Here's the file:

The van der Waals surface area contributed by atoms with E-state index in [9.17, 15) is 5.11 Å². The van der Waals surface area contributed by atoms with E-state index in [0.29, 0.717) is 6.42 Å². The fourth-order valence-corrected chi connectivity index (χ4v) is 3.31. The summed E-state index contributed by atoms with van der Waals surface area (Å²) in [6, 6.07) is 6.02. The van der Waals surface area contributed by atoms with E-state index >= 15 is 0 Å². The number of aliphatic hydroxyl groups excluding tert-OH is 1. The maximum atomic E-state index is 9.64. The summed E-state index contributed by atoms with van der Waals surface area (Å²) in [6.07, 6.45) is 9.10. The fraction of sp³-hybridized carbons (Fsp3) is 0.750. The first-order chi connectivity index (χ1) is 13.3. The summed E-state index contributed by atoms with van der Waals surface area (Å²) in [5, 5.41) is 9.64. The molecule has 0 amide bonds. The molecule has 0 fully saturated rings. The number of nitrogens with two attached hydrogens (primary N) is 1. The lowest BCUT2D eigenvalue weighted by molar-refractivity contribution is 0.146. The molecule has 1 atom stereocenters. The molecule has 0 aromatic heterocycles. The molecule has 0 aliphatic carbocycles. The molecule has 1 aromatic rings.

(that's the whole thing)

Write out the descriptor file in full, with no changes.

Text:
The van der Waals surface area contributed by atoms with E-state index in [9.17, 15) is 5.11 Å². The van der Waals surface area contributed by atoms with E-state index in [0.29, 0.717) is 6.42 Å². The fourth-order valence-corrected chi connectivity index (χ4v) is 3.31. The summed E-state index contributed by atoms with van der Waals surface area (Å²) in [6, 6.07) is 6.02. The van der Waals surface area contributed by atoms with E-state index >= 15 is 0 Å². The number of aliphatic hydroxyl groups excluding tert-OH is 1. The maximum atomic E-state index is 9.64. The summed E-state index contributed by atoms with van der Waals surface area (Å²) in [6.07, 6.45) is 9.10. The fraction of sp³-hybridized carbons (Fsp3) is 0.750. The first-order chi connectivity index (χ1) is 13.3. The summed E-state index contributed by atoms with van der Waals surface area (Å²) in [5, 5.41) is 9.64. The molecule has 0 amide bonds. The molecule has 0 fully saturated rings. The number of nitrogens with two attached hydrogens (primary N) is 1. The lowest BCUT2D eigenvalue weighted by molar-refractivity contribution is 0.146. The molecule has 1 atom stereocenters. The molecule has 0 aromatic heterocycles. The molecule has 0 aliphatic carbocycles. The molecule has 1 aromatic rings.